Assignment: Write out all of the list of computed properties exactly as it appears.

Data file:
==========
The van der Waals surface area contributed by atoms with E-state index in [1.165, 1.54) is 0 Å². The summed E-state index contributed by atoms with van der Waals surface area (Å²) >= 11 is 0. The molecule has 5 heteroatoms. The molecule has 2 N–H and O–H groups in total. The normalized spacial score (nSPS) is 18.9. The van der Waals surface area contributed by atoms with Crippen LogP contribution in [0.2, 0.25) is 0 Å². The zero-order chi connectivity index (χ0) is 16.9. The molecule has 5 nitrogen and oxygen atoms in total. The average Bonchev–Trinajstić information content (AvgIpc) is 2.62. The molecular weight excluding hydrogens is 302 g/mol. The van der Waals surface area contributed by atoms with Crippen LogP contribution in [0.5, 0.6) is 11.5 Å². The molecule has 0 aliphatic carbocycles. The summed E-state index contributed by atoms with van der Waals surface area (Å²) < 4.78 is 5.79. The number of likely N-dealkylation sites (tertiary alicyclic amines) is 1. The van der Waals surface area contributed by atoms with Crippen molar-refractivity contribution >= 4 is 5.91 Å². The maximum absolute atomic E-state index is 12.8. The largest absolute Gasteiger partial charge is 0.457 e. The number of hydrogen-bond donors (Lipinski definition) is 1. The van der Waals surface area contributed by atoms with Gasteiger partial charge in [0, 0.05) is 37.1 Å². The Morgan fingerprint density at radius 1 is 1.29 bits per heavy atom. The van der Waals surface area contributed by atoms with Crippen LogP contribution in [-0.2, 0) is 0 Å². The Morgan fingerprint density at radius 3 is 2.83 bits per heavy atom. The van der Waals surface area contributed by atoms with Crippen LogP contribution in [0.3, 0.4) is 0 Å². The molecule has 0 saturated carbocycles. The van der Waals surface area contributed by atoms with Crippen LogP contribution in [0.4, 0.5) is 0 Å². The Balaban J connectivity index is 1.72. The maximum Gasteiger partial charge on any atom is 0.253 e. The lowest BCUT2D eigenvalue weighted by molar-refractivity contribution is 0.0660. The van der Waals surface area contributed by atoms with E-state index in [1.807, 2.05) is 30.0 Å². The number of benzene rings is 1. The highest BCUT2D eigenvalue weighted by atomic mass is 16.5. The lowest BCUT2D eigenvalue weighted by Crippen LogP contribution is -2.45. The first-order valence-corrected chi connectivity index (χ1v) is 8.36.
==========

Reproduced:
The van der Waals surface area contributed by atoms with E-state index in [1.165, 1.54) is 0 Å². The summed E-state index contributed by atoms with van der Waals surface area (Å²) >= 11 is 0. The molecule has 5 heteroatoms. The molecule has 2 N–H and O–H groups in total. The normalized spacial score (nSPS) is 18.9. The van der Waals surface area contributed by atoms with Crippen LogP contribution in [0.2, 0.25) is 0 Å². The zero-order chi connectivity index (χ0) is 16.9. The molecule has 5 nitrogen and oxygen atoms in total. The average Bonchev–Trinajstić information content (AvgIpc) is 2.62. The molecular weight excluding hydrogens is 302 g/mol. The van der Waals surface area contributed by atoms with Crippen LogP contribution in [0.5, 0.6) is 11.5 Å². The molecule has 0 aliphatic carbocycles. The summed E-state index contributed by atoms with van der Waals surface area (Å²) < 4.78 is 5.79. The number of likely N-dealkylation sites (tertiary alicyclic amines) is 1. The van der Waals surface area contributed by atoms with Crippen molar-refractivity contribution >= 4 is 5.91 Å². The maximum absolute atomic E-state index is 12.8. The largest absolute Gasteiger partial charge is 0.457 e. The number of hydrogen-bond donors (Lipinski definition) is 1. The van der Waals surface area contributed by atoms with Gasteiger partial charge in [0, 0.05) is 37.1 Å². The Morgan fingerprint density at radius 1 is 1.29 bits per heavy atom. The van der Waals surface area contributed by atoms with Crippen LogP contribution in [-0.2, 0) is 0 Å². The Morgan fingerprint density at radius 3 is 2.83 bits per heavy atom. The van der Waals surface area contributed by atoms with Crippen LogP contribution in [0.3, 0.4) is 0 Å². The molecule has 0 saturated carbocycles. The van der Waals surface area contributed by atoms with Crippen LogP contribution in [0.4, 0.5) is 0 Å². The Balaban J connectivity index is 1.72. The maximum Gasteiger partial charge on any atom is 0.253 e. The lowest BCUT2D eigenvalue weighted by molar-refractivity contribution is 0.0660. The van der Waals surface area contributed by atoms with E-state index in [1.807, 2.05) is 30.0 Å². The number of benzene rings is 1. The highest BCUT2D eigenvalue weighted by atomic mass is 16.5. The lowest BCUT2D eigenvalue weighted by Crippen LogP contribution is -2.45. The first-order valence-corrected chi connectivity index (χ1v) is 8.36.